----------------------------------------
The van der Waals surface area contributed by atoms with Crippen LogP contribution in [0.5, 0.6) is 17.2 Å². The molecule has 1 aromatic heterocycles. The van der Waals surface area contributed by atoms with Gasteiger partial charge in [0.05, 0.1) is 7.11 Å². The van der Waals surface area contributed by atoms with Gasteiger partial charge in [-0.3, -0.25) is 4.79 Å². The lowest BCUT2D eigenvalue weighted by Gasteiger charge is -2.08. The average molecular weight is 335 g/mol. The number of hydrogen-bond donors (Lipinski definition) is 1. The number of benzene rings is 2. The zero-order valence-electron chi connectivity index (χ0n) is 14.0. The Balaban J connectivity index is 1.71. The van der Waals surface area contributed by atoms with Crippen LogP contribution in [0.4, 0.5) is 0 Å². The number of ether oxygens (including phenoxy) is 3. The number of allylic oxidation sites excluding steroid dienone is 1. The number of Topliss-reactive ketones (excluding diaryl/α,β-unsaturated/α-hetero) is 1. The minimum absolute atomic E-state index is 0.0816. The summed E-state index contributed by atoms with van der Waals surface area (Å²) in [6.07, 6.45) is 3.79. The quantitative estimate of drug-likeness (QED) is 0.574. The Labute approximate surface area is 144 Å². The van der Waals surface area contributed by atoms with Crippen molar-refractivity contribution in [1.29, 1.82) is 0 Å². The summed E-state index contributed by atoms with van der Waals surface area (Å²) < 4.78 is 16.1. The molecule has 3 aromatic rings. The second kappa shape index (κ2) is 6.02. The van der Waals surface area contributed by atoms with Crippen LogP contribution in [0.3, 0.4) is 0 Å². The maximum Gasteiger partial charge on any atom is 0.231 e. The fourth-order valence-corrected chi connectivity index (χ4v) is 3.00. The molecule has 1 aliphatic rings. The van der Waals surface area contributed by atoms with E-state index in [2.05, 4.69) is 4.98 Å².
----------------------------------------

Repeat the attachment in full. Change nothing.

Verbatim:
The van der Waals surface area contributed by atoms with Crippen LogP contribution in [0.5, 0.6) is 17.2 Å². The molecule has 1 aromatic heterocycles. The van der Waals surface area contributed by atoms with Gasteiger partial charge in [0.05, 0.1) is 7.11 Å². The van der Waals surface area contributed by atoms with Gasteiger partial charge in [-0.3, -0.25) is 4.79 Å². The lowest BCUT2D eigenvalue weighted by Gasteiger charge is -2.08. The average molecular weight is 335 g/mol. The number of hydrogen-bond donors (Lipinski definition) is 1. The number of benzene rings is 2. The zero-order valence-electron chi connectivity index (χ0n) is 14.0. The Balaban J connectivity index is 1.71. The van der Waals surface area contributed by atoms with Crippen LogP contribution in [0.4, 0.5) is 0 Å². The number of ether oxygens (including phenoxy) is 3. The number of allylic oxidation sites excluding steroid dienone is 1. The number of Topliss-reactive ketones (excluding diaryl/α,β-unsaturated/α-hetero) is 1. The minimum absolute atomic E-state index is 0.0816. The summed E-state index contributed by atoms with van der Waals surface area (Å²) in [6.07, 6.45) is 3.79. The quantitative estimate of drug-likeness (QED) is 0.574. The Labute approximate surface area is 144 Å². The van der Waals surface area contributed by atoms with Crippen molar-refractivity contribution in [1.29, 1.82) is 0 Å². The summed E-state index contributed by atoms with van der Waals surface area (Å²) < 4.78 is 16.1. The molecule has 3 aromatic rings. The second kappa shape index (κ2) is 6.02. The van der Waals surface area contributed by atoms with Crippen LogP contribution in [0.3, 0.4) is 0 Å². The maximum Gasteiger partial charge on any atom is 0.231 e. The fourth-order valence-corrected chi connectivity index (χ4v) is 3.00. The molecule has 1 aliphatic rings. The van der Waals surface area contributed by atoms with E-state index in [2.05, 4.69) is 4.98 Å².